Democratic Representative Eric Swalwell has filed a lawsuit against former President Donald Trump, his attorney Rudy Giuliani, and others.
Swalwell, the California lawmaker who served as House impeachment manager in January, filed the suit on Friday with the US District Court for the District of Columbia, with the lawsuit alleging that Trump and his allies are "responsible for the injury and destruction" caused during the Capitol unrest.
The case is the second one of its kind to be filed by a US lawmaker. Last month, Mississippi Democrat Representative Bennie Thompson filed a suit accusing Trump of "conspiring with his lawyer and extremist groups" to prevent the Senate from formally certifying Joe Biden's presidential victory. That case named Trump and Giuliani, as well as the Proud Boys and Oath Keepers as defendants. Multiple members of the latter groups have been investigated by the FBI and other security agencies over their actions on 6 January, with Democratic officials accusing them of extremism, racism and even "domestic terrorism."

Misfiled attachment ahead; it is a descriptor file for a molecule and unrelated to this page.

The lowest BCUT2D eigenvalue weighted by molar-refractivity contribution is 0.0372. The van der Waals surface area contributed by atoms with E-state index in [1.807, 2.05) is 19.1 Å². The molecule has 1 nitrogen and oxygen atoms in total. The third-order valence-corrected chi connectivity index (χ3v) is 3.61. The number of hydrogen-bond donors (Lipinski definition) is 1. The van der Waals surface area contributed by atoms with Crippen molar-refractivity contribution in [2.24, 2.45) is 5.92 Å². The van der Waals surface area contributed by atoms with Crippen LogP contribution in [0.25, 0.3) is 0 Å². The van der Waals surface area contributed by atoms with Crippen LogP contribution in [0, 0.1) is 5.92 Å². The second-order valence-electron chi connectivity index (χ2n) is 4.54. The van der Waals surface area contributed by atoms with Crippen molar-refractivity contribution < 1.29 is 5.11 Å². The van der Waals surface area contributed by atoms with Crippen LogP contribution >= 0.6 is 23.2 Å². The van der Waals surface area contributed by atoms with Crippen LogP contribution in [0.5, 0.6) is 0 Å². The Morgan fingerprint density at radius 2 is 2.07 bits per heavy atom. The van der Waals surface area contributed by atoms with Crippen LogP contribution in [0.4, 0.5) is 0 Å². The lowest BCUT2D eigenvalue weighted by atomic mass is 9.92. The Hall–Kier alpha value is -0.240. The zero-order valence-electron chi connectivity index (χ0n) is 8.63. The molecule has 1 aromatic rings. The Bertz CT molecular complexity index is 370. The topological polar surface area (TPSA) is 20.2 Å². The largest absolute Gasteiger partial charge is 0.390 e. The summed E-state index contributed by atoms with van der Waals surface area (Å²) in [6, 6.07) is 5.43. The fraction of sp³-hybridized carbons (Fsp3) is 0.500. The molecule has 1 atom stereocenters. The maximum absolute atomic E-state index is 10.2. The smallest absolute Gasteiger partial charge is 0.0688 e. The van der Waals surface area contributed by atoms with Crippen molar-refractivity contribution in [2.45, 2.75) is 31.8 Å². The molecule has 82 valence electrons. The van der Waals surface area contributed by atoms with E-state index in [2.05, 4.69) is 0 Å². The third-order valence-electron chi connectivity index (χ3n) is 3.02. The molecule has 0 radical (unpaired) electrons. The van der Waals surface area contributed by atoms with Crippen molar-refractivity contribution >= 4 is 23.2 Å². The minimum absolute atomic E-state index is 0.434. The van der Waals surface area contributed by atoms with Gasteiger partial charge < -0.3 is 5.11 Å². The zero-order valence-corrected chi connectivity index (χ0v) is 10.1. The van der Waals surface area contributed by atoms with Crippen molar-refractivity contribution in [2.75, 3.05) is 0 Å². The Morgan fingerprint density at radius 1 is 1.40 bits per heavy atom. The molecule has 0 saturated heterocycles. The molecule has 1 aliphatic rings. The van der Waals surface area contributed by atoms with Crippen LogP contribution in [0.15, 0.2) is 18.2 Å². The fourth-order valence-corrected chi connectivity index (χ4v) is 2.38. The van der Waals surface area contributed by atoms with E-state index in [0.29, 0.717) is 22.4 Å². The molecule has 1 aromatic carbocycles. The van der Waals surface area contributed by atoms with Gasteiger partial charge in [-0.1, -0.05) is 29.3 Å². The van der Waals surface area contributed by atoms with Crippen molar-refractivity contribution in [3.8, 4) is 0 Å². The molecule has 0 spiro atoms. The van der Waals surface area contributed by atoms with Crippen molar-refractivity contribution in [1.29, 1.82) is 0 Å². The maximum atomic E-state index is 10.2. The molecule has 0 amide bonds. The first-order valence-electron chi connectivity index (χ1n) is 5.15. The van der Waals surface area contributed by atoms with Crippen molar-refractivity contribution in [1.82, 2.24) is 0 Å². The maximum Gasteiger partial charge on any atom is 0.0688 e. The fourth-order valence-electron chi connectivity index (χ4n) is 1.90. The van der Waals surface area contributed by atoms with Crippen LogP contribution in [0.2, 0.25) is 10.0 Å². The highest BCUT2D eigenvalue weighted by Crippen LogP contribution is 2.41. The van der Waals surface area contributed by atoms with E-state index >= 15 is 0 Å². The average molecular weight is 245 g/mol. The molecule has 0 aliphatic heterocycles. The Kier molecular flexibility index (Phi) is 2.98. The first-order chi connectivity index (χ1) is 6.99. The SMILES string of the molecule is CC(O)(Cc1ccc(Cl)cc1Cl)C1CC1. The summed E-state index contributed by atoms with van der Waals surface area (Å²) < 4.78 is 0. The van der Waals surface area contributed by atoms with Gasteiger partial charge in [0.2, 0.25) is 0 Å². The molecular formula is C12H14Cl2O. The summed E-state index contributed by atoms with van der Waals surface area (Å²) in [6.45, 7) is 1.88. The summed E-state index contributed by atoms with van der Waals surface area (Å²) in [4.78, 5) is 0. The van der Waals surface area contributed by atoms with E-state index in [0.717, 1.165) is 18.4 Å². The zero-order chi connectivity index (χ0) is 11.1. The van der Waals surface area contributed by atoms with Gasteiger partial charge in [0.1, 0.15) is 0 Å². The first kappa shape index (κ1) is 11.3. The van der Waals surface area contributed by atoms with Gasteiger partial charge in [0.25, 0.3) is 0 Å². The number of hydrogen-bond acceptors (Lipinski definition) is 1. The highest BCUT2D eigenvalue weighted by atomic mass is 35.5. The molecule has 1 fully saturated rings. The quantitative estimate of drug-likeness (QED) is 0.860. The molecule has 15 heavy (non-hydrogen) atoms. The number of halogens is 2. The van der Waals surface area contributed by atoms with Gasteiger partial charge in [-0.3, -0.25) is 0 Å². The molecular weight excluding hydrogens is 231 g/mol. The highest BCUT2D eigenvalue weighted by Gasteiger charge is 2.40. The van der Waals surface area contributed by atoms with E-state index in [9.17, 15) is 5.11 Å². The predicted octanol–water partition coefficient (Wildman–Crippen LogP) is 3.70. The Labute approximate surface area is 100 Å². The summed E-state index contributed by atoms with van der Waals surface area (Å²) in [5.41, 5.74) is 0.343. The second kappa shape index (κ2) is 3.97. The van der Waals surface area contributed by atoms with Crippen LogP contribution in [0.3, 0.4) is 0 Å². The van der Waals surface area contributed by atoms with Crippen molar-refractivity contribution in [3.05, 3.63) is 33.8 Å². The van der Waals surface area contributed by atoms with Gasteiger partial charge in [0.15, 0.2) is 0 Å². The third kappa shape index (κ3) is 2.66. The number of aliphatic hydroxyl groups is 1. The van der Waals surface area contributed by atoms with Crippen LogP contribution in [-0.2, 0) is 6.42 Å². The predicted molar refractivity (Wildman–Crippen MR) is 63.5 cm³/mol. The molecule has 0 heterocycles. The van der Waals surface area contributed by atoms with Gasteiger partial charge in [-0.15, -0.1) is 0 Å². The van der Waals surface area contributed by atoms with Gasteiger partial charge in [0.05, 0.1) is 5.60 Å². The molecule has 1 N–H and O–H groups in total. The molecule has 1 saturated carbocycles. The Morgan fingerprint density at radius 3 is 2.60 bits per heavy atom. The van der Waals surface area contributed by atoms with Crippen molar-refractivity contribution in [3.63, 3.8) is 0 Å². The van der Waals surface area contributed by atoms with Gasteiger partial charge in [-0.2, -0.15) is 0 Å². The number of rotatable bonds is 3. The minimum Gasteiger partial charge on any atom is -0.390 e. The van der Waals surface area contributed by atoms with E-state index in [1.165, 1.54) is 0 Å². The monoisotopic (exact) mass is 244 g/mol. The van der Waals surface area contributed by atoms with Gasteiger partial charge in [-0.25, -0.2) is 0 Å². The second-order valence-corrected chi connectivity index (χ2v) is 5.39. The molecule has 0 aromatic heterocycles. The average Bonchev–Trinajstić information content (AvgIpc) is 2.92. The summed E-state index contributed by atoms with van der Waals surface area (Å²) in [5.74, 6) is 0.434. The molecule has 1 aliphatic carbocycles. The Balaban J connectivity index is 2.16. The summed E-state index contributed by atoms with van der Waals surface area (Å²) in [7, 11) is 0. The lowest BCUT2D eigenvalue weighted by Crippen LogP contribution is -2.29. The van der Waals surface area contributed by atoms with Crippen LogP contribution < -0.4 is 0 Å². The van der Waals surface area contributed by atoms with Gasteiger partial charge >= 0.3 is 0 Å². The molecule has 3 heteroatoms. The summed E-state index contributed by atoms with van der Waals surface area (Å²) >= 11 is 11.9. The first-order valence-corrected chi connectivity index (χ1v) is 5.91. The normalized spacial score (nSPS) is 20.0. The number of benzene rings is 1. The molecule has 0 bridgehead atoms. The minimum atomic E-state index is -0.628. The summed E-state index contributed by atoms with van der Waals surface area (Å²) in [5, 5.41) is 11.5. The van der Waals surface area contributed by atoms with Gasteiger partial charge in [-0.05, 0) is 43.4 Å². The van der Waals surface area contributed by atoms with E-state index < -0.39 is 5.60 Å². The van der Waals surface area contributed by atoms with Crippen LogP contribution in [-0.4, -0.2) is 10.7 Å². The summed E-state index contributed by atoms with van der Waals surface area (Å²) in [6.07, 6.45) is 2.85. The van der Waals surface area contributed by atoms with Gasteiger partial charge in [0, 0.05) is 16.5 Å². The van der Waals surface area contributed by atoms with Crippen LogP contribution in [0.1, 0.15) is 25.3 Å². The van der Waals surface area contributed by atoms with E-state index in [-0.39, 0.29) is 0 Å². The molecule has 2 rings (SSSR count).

Swalwell's case also lists Donald Trump Jr. and Republican Congressman Mo Brooks as defendants, and alleges that the violence was a "direct and foreseeable consequence" of illegal actions by Trump and his allies.
The case accuses Trump and company of showing negligence, inflicting emotional distress, and civil rights violations, and is seeking financial damages from the defendants. The dollar amount has not been disclosed.
Along with money, the lawsuit is seeking to make it so the defendants provide written notice of plans to hold any rally or public event on an election day seven days in advance.
Trump has denied any wrongdoing in the 6 January violence, and used his Twitter account to call on supporters to "stay peaceful" and "go home" while the unrest unfolded. The Capitol crisis was used as a pretext to temporarily and then permanently ban Trump from social media.
The former president stands by his claims that the November 2020 election was "stolen" from him via the manipulation of voting machines and the dumping of hundreds of thousands of ballots in Biden's favour in key swing states. Before leaving office, Trump claimed that his legal team had "hundreds" of sworn testimonies and "thousands" of witnesses on the alleged election tampering. No state or federal courts have agreed to start probes into the claims.
The election fraud claims served as the primary motivator for many protesters at the 6 January riots.